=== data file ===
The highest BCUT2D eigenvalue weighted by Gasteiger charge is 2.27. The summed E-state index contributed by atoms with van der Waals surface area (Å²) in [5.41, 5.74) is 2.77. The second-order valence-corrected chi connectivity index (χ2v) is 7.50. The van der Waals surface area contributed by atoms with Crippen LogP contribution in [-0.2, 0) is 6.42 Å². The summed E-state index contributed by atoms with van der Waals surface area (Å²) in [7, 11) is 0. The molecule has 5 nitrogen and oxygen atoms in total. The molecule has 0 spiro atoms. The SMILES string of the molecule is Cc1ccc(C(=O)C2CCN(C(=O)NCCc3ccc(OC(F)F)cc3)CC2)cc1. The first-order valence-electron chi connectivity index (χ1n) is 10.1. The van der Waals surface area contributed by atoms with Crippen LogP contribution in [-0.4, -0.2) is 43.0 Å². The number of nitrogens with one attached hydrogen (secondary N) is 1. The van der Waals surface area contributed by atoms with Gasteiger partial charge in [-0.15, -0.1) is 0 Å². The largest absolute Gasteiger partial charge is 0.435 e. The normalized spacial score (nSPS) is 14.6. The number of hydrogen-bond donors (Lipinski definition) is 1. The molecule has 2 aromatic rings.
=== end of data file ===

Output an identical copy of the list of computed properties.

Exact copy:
The highest BCUT2D eigenvalue weighted by Gasteiger charge is 2.27. The summed E-state index contributed by atoms with van der Waals surface area (Å²) in [5.41, 5.74) is 2.77. The second-order valence-corrected chi connectivity index (χ2v) is 7.50. The van der Waals surface area contributed by atoms with Crippen LogP contribution in [-0.2, 0) is 6.42 Å². The summed E-state index contributed by atoms with van der Waals surface area (Å²) in [7, 11) is 0. The molecule has 5 nitrogen and oxygen atoms in total. The molecule has 0 spiro atoms. The SMILES string of the molecule is Cc1ccc(C(=O)C2CCN(C(=O)NCCc3ccc(OC(F)F)cc3)CC2)cc1. The first-order valence-electron chi connectivity index (χ1n) is 10.1. The van der Waals surface area contributed by atoms with Crippen LogP contribution in [-0.4, -0.2) is 43.0 Å². The number of nitrogens with one attached hydrogen (secondary N) is 1. The van der Waals surface area contributed by atoms with Gasteiger partial charge in [-0.15, -0.1) is 0 Å². The largest absolute Gasteiger partial charge is 0.435 e. The normalized spacial score (nSPS) is 14.6. The number of hydrogen-bond donors (Lipinski definition) is 1. The molecule has 2 aromatic rings.